(Variety) Arian Vazirdaftari Delivers Iranian Cinema With Western Influence in ‘Without Her’ – Venice
Arian Vazirdaftari, whose debut feature “Without Her” (“Bi roya”) was picked up by Berlin-based sales company Picture Tree Intl. and is screening as part of Venice Film Festival’s Horizons Extra section, is no stranger to international festivals. He was a part of Berlinale Talent Campus and his short films screened in Busan, Brussels and Cannes among many others.
“I started as a self-taught filmmaker and only landed in film school many years later,” Vazirdaftari says. “My international experiences really helped. I got to know a more professional atmosphere globally, learned about what’s going on in film festivals, how films are selected and distributed.
“There are so many films and filmmakers around the world, so I knew that if I wanted to succeed internationally, I had to have something really special to make a movie about. These experiences made me tougher.”
In “Without Her,” the main protagonist Roya is about to emigrate when she stumbles upon a young, distressed woman, who seems to suffer from memory loss. Roya takes her in and soon after her life starts falling apart. When she finally discovers the woman has come to replace her, it is too late to go back.
Shot on Arri Alexa Mini, the story is an inventive genre crossover, where Hitchcockian traits mix with the motif of the double, well known from Brian De Palma’s oeuvre. All with a pinch of Iranian social realist cinema, something that has with time become an Iranian trademark.
Vazirdaftari is aware of the stereotypes surrounding Iranian cinema. “We have many great filmmakers who specialize in social realist dramas. The audience and the market are used to that. But young filmmakers are interested in other styles too.
“I, for example, grew up surrounded by tons of DVDs, then had a band of film junkies in high school. We were fixated on Scorsese, Polanski, Bergman and Fellini. It had a huge impact on me.
“I try to make films that connect heritage of Iranian cinema with western films I grew up with,” the young filmmaker says. “Making ‘Without Her’ I had ‘Rosemary’s Baby,’ ‘Mulholland Drive’ and ‘Persona’ in mind, but also ‘Maybe Some Other Time’ by the great Bahram Beyzai.
“I feel I could maybe be a part of this new generation, and present a film that tries to touch another aspect, experiment with the narrative. It’s hard both locally and internationally to do that, but I hope the international exposure will help prove it is worth exploring new aspects in Iranian cinema, and introduce them to the world.”
“Without Her” is told from a female perspective. For years men in film spoke in the name of women, with films often ending up as a fantasy about womanhood, shaped by the male gaze rather than a realistic character portrayal. How did Vazirdaftari made sure that Roya – whose hardships are often gender based – was flesh and blood?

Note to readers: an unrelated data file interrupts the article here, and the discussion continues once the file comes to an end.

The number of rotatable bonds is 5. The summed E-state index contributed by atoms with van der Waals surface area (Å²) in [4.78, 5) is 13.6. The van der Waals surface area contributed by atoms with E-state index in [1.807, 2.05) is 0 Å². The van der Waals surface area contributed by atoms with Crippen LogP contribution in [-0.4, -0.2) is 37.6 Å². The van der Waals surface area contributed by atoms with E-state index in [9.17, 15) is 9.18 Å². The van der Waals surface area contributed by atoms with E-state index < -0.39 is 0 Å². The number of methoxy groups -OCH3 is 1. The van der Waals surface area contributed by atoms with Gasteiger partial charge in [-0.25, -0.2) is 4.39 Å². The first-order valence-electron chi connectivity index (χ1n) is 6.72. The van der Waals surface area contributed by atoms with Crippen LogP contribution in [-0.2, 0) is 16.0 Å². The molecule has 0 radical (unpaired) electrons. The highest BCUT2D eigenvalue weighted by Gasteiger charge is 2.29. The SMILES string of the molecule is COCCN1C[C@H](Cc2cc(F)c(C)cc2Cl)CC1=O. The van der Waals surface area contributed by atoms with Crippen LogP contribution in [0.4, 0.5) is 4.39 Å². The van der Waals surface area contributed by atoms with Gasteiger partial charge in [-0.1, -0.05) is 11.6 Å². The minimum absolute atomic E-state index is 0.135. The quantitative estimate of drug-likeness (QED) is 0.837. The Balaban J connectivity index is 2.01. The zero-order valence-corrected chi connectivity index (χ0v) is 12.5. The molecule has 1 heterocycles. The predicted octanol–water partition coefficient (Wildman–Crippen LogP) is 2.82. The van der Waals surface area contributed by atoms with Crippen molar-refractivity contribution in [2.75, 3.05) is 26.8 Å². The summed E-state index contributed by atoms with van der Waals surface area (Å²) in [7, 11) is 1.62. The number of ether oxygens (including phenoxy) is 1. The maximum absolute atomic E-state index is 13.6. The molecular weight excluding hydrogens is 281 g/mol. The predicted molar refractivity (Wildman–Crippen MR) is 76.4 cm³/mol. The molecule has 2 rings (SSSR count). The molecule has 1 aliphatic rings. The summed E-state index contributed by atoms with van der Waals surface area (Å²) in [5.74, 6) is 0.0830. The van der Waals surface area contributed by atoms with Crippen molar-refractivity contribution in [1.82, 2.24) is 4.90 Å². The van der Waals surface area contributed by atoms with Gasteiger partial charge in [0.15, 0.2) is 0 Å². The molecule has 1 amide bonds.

“I really tried to gather experiences of women around me when I was writing the script. Listen to women, who tried to emigrate, and had an identity crisis afterwards, or the ones who were forced to quit some other plans of theirs. I also tried to get as much female feedback as I could on the script. I am aware that watching ‘Without Her’ can be an entirely different experience based on the viewer’s gender. Male side often tries to perceive it as an objective plot and solve like a mystery puzzle. For females it’s more of a narrative experiment. They really sympathize with Roya because of shared experiences.”
Vazirdaftari discussed the script in depth with two leading actresses, Tannaz Tabatabaei and Shadi Karamroudi. Building characters was a collaborative process, that required hours of rehearsals. But at the same time the director had the actors’ trust. “I knew that if I tell them: ‘It doesn’t work’ they will try and change it,” says Vazirdaftari. ”I believe that the backstage atmosphere somehow seeps into the final film,” the director says with a smile. “My actors were so prepared. It was not like your usual gig. We agreed to give this film all we had and we did.”
Despite the film being set in a very particular reality, certain struggles seem familiar, especially for viewers with the experience of gaslighting or those ever accused of “overreacting” simply because they voiced their concerns against the mainstream narrative. Roya constantly doubts the reality around her and is being mercilessly shamed for it. But when the end comes she’s the one to say: “I told you so!”